Ivanka, 36, and her 37-year-old husband — both of whom are White House staffers — attended the service at the Washington National Cathedral alongside other members of the administration, including John Kelly, James Mattis, John Bolton and Elaine Chao.
New York Times correspondent Katie Rogers tweeted that Ivanka was invited to attend the funeral by the late senator’s close friend Lindsey Graham after they met on Capitol Hill earlier this week and she shared her condolences. According to a White House official, “Graham said it would be a nice gesture for Ivanka & Jared to attend, but cleared it w/ Cindy McCain first,” Rogers tweeted. The former fashion designer was spotted texting during the funeral service, leading to some criticism on Twitter.
Meanwhile, the 72-year-old commander-in-chief departed from the White House to travel to his golf course in Virginia during the funeral, according to Time.
McCain’s daughter Meghan seemingly took aim at the former reality star while giving an emotional speech at the funeral: “The America of John McCain has no need to be made great again, because America was always great.”
Trump was also criticized for sharing his thoughts on everything from NAFTA to the Russia collusion investigation in a series of tweets he posted as McCain’s casket was being transported from the U.S. Capitol to the Washington National Cathedral and during the service itself.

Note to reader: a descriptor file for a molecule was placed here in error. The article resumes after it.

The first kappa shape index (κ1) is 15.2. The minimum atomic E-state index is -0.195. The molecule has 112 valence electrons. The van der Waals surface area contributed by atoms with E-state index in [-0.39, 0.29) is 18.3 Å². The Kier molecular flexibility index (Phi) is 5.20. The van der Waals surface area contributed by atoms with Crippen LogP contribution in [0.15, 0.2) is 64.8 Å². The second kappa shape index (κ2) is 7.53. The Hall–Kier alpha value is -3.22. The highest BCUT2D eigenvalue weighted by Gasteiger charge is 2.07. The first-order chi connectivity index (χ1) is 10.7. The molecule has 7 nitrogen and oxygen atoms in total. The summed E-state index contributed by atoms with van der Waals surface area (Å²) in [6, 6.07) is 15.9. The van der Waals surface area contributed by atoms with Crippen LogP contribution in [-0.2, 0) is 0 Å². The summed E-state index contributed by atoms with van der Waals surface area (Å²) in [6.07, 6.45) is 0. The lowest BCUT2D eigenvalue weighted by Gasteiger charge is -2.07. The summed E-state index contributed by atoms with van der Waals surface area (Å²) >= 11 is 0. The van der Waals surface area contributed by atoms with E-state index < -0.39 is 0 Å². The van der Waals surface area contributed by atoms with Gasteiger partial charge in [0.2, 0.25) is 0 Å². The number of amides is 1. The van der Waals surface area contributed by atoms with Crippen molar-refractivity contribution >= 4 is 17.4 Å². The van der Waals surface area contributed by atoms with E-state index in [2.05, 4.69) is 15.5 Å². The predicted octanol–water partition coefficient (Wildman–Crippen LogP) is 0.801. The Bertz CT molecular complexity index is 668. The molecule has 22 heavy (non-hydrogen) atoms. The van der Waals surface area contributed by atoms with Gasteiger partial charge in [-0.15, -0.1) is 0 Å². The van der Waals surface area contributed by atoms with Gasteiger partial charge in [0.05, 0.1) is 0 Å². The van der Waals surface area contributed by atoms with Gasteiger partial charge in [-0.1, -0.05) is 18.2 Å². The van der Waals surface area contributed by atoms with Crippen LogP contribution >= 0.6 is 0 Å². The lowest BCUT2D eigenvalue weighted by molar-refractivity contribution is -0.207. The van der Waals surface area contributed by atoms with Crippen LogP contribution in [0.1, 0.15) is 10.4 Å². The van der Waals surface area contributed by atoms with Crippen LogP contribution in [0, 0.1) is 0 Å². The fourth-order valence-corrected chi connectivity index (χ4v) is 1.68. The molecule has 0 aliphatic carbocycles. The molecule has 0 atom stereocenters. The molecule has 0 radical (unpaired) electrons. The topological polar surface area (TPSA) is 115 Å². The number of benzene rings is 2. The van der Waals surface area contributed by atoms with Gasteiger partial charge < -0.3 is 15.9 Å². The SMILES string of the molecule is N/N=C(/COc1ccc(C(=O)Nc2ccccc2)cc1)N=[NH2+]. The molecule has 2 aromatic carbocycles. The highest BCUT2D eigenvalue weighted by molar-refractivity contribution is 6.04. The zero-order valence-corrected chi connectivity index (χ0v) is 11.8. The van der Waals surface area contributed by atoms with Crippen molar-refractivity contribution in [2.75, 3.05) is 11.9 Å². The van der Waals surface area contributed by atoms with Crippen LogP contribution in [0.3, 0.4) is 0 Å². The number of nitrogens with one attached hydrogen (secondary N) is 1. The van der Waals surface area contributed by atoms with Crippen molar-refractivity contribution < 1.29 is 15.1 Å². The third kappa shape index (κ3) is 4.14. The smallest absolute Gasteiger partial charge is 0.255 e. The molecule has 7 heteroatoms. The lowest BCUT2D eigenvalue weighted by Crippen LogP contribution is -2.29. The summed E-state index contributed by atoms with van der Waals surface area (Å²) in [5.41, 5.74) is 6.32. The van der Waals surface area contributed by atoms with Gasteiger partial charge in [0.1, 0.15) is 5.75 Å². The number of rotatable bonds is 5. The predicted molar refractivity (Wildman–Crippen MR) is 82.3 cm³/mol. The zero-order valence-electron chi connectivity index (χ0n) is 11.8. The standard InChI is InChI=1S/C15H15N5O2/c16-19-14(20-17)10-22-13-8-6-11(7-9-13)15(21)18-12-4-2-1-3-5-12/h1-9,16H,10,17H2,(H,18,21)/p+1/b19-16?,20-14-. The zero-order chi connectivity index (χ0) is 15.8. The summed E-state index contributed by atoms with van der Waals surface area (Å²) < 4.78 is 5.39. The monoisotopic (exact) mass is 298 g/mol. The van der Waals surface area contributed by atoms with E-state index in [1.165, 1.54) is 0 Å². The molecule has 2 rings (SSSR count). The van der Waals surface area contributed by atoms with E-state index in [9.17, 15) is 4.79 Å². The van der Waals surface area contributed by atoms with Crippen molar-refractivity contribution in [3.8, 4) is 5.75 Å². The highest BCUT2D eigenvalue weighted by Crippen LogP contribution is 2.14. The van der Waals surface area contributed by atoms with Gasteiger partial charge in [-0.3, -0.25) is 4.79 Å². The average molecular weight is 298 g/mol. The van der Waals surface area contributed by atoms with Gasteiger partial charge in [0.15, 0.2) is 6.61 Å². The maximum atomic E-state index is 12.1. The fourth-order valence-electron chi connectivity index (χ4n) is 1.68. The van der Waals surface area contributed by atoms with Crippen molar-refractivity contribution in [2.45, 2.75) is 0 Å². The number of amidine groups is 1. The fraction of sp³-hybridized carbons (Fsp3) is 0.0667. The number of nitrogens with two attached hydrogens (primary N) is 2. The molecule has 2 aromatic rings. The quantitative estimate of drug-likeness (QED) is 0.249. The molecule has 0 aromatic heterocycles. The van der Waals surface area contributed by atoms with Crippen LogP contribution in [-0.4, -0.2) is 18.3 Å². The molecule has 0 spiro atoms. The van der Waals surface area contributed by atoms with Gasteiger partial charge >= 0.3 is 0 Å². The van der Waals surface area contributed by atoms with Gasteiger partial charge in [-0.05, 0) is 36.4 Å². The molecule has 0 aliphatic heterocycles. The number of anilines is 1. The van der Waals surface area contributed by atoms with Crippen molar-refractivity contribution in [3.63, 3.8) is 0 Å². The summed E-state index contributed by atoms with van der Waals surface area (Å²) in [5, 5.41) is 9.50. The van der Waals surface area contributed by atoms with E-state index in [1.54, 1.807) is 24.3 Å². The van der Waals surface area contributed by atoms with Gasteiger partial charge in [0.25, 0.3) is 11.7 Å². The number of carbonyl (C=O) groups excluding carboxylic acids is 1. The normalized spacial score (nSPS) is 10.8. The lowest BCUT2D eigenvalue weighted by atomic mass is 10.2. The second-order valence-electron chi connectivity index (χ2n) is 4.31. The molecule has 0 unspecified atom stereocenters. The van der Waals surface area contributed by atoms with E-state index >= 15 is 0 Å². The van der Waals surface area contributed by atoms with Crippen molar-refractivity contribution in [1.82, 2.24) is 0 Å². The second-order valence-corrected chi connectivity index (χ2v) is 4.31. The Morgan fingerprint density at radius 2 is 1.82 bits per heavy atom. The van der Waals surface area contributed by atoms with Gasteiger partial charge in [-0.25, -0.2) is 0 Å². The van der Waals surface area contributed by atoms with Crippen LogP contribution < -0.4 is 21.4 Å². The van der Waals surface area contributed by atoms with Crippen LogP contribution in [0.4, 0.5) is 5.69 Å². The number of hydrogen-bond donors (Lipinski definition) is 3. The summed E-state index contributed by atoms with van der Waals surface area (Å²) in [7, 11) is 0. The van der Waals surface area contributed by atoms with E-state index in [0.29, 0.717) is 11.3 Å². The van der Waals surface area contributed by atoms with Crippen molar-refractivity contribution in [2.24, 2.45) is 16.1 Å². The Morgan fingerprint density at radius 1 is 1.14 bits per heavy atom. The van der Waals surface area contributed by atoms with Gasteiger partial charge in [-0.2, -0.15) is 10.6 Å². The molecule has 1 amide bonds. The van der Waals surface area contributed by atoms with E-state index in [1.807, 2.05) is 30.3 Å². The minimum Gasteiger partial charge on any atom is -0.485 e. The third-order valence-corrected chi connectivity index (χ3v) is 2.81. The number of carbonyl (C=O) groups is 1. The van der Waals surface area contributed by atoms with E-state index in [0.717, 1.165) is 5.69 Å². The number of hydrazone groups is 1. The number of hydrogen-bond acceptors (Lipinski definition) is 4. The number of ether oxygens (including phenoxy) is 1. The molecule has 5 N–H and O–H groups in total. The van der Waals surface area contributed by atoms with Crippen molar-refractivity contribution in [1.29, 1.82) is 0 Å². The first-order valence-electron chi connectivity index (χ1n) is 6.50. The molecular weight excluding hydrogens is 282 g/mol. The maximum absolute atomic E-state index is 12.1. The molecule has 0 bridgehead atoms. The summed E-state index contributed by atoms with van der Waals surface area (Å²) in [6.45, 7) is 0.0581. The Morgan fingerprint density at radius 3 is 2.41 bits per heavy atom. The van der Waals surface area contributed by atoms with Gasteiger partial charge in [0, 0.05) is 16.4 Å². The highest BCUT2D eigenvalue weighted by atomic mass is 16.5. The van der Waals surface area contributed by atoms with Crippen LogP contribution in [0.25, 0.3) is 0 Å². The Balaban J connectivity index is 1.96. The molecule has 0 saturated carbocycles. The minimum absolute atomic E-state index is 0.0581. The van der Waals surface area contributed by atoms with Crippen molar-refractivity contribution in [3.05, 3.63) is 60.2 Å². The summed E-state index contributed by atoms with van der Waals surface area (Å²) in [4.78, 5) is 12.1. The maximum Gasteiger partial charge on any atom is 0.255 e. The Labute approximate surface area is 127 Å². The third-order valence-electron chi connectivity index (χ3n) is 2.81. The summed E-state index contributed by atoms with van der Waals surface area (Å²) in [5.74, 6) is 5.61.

While it is not known why the former Celebrity Apprentice host did not go to McCain’s funeral, the Associated Press reported on Tuesday, August 27, that two White House officials claimed the family asked him not to attend the service before the Navy veteran’s death on August 25 at age 81.
Barack Obama, George W. Bush and Bill Clinton were also on hand to pay tribute to McCain at Saturday’s funeral. The 44th and 43rd presidents both gave speeches noting their political rivalries with the six-term senator but applauded his approach to human rights.
“John understood, as JFK understood, as Ronald Reagan understood, that part of what makes our country great is that our membership is based not on our bloodline, not on what we look like, what our last names are,” Obama, 57, said. “It’s not based on where our parents or grandparents came from or how recently they arrived, but on adherence to a common creed: That all of us are created equal, endowed by our creator to certain inalienable rights.”
Bush, 72, echoed that sentiment: “He respected the dignity inherent in every life. A dignity that does not stop at borders and cannot be erased by dictators. Perhaps above all, John detested the abuse of power. He could not abide bigots and swaggering despots.”
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